Chevy Chase – KY

Palmer Engineering prepared a feasibility study to determine the cost and viability of implementing improvements proposed by a group of neighborhood residents for the intersection of Euclid Avenue, Fontaine Street, and High Street. The intersection serves many businesses but also contains both commercial and city parking and has a high level of pedestrian and bicycle activity. The neighborhood group proposed reducing the pavement area, where possible, increasing parking spaces, and adding bicycle lanes on all of the adjacent routes. This intersection also is in close proximity to the University of Kentucky campus, and apartment buildings and rental property are home to UK students.

Traffic forecasts were prepared based on a combination of city counts and Palmer Engineering-performed counts. A VISSIM traffic simulation was developed, and recommendations were made indicating where turn lanes needed to be extended or could be reduced and still manage the design year traffic flows. The addition of greenspace was a goal of the project with compression of the intersection reducing unused pavement areas. A roundabout configuration was discussed but discounted because of right-of-way and maintenance of traffic considerations. This goal also provided the benefit of shortening pedestrian crossing lengths.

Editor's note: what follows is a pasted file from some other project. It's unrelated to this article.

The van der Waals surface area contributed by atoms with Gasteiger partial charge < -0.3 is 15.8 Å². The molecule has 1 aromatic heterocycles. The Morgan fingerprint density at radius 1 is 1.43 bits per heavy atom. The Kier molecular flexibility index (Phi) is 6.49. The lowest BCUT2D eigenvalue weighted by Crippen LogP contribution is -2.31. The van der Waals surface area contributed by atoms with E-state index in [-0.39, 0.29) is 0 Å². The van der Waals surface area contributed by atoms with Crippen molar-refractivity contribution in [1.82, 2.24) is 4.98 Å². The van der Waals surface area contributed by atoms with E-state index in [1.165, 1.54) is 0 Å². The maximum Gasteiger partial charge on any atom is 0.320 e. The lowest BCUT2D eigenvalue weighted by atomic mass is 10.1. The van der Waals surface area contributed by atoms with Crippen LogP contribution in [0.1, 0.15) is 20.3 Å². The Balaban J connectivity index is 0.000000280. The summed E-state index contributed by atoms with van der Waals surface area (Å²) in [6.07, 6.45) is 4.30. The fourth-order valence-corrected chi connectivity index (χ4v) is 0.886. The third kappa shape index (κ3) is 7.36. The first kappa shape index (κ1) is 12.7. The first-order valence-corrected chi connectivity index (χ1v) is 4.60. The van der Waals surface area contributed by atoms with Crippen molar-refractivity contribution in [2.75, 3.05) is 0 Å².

Streetscape improvements were examined to incorporate green technologies and potentially urban art. Back-in parking was also considered as a method to increase the number of available parking spaces and provide safety benefits over the existing parallel parking. An initial public meeting was held to present three potential alternative schemes of improvements with a variety of median access management methodologies. With input from that meeting, a final preferred alternative was developed for presentation at the final public meeting. Two meetings were held with the general public, and one meeting was held with local business. Additionally, meetings have been held with stakeholders and utility companies for additional input. Grant applications will be prepared by the City of Lexington to fund future phases.

The project has received local funding to complete the initial phase of work consisting of repaving, restriping, modifying signals, and reducing the footprint of the intersection. Palmer Engineering has been coordinating with KYTC and utility companies and is near completion of the design.